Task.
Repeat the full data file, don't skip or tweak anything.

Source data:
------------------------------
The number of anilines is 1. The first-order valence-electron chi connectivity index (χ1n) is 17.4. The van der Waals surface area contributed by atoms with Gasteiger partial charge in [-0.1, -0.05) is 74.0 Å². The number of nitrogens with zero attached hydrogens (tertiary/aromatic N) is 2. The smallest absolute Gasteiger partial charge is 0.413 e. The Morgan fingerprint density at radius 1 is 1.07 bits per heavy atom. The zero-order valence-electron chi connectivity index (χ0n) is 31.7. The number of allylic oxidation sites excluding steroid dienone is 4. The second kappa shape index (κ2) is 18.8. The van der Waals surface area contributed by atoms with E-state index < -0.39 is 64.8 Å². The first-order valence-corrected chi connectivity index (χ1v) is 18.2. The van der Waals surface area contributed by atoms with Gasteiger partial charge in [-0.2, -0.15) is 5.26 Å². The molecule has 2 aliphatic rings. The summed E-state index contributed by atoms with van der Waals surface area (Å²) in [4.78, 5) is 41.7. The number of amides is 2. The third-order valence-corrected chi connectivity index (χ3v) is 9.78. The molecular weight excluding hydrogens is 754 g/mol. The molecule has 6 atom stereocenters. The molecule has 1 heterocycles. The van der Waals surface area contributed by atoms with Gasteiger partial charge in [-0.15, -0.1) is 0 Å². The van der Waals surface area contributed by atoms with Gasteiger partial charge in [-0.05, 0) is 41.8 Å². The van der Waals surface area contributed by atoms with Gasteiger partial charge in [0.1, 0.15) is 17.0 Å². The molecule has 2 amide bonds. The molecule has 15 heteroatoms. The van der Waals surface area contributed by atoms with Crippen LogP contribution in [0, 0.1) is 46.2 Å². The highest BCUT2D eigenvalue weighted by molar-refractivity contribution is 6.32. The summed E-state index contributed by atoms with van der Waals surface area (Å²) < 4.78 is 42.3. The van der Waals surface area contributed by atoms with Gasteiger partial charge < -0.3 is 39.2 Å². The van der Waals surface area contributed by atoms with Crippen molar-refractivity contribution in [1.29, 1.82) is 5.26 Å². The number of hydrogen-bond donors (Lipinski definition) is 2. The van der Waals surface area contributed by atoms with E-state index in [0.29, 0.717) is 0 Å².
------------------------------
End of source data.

The number of anilines is 1. The first-order valence-electron chi connectivity index (χ1n) is 17.4. The van der Waals surface area contributed by atoms with Gasteiger partial charge in [-0.1, -0.05) is 74.0 Å². The number of nitrogens with zero attached hydrogens (tertiary/aromatic N) is 2. The smallest absolute Gasteiger partial charge is 0.413 e. The Morgan fingerprint density at radius 1 is 1.07 bits per heavy atom. The zero-order valence-electron chi connectivity index (χ0n) is 31.7. The number of allylic oxidation sites excluding steroid dienone is 4. The second kappa shape index (κ2) is 18.8. The van der Waals surface area contributed by atoms with E-state index < -0.39 is 64.8 Å². The first-order valence-corrected chi connectivity index (χ1v) is 18.2. The van der Waals surface area contributed by atoms with Gasteiger partial charge in [-0.2, -0.15) is 5.26 Å². The molecule has 2 aliphatic rings. The summed E-state index contributed by atoms with van der Waals surface area (Å²) in [4.78, 5) is 41.7. The number of amides is 2. The third-order valence-corrected chi connectivity index (χ3v) is 9.78. The molecular weight excluding hydrogens is 754 g/mol. The molecule has 6 atom stereocenters. The molecule has 1 heterocycles. The van der Waals surface area contributed by atoms with Gasteiger partial charge in [-0.15, -0.1) is 0 Å². The van der Waals surface area contributed by atoms with Gasteiger partial charge in [-0.05, 0) is 41.8 Å². The van der Waals surface area contributed by atoms with Gasteiger partial charge in [0.1, 0.15) is 17.0 Å². The molecule has 2 amide bonds. The molecule has 15 heteroatoms. The van der Waals surface area contributed by atoms with Crippen LogP contribution in [0, 0.1) is 46.2 Å². The highest BCUT2D eigenvalue weighted by molar-refractivity contribution is 6.32. The summed E-state index contributed by atoms with van der Waals surface area (Å²) < 4.78 is 42.3. The van der Waals surface area contributed by atoms with Gasteiger partial charge < -0.3 is 39.2 Å². The van der Waals surface area contributed by atoms with Crippen molar-refractivity contribution in [1.29, 1.82) is 5.26 Å². The number of hydrogen-bond donors (Lipinski definition) is 2. The van der Waals surface area contributed by atoms with E-state index in [0.29, 0.717) is 0 Å².